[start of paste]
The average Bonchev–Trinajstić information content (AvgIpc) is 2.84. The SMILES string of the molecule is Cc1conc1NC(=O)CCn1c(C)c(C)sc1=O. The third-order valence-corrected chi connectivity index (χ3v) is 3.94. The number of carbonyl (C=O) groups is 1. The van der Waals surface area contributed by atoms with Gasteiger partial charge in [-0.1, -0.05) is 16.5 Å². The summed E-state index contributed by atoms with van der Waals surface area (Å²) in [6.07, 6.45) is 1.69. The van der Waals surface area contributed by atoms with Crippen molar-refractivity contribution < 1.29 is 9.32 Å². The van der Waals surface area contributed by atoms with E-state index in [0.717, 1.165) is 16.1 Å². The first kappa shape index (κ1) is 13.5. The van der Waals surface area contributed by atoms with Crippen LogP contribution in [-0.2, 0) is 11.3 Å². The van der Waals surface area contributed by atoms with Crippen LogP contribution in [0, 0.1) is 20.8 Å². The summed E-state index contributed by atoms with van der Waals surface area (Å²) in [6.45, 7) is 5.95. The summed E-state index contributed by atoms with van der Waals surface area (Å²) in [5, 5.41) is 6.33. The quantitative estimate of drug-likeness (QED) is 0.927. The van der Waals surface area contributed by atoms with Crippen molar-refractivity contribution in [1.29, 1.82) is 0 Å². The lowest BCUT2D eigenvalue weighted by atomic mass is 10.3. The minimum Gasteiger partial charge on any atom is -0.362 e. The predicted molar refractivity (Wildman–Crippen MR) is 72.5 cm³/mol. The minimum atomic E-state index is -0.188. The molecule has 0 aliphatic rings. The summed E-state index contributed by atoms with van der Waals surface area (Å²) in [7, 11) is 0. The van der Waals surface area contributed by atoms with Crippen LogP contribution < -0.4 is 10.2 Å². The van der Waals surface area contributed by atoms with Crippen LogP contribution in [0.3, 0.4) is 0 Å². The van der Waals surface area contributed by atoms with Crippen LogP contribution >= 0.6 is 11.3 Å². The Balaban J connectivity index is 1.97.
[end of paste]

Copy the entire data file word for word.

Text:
The average Bonchev–Trinajstić information content (AvgIpc) is 2.84. The SMILES string of the molecule is Cc1conc1NC(=O)CCn1c(C)c(C)sc1=O. The third-order valence-corrected chi connectivity index (χ3v) is 3.94. The number of carbonyl (C=O) groups is 1. The van der Waals surface area contributed by atoms with Gasteiger partial charge in [-0.1, -0.05) is 16.5 Å². The summed E-state index contributed by atoms with van der Waals surface area (Å²) in [6.07, 6.45) is 1.69. The van der Waals surface area contributed by atoms with Crippen molar-refractivity contribution < 1.29 is 9.32 Å². The van der Waals surface area contributed by atoms with E-state index in [0.717, 1.165) is 16.1 Å². The first kappa shape index (κ1) is 13.5. The van der Waals surface area contributed by atoms with Crippen LogP contribution in [-0.2, 0) is 11.3 Å². The van der Waals surface area contributed by atoms with Crippen LogP contribution in [0, 0.1) is 20.8 Å². The summed E-state index contributed by atoms with van der Waals surface area (Å²) in [6.45, 7) is 5.95. The summed E-state index contributed by atoms with van der Waals surface area (Å²) in [5, 5.41) is 6.33. The quantitative estimate of drug-likeness (QED) is 0.927. The van der Waals surface area contributed by atoms with Crippen molar-refractivity contribution in [1.29, 1.82) is 0 Å². The lowest BCUT2D eigenvalue weighted by atomic mass is 10.3. The minimum Gasteiger partial charge on any atom is -0.362 e. The predicted molar refractivity (Wildman–Crippen MR) is 72.5 cm³/mol. The minimum atomic E-state index is -0.188. The molecule has 0 aliphatic rings. The summed E-state index contributed by atoms with van der Waals surface area (Å²) in [7, 11) is 0. The van der Waals surface area contributed by atoms with Crippen LogP contribution < -0.4 is 10.2 Å². The van der Waals surface area contributed by atoms with Crippen LogP contribution in [0.3, 0.4) is 0 Å². The van der Waals surface area contributed by atoms with Crippen LogP contribution >= 0.6 is 11.3 Å². The Balaban J connectivity index is 1.97.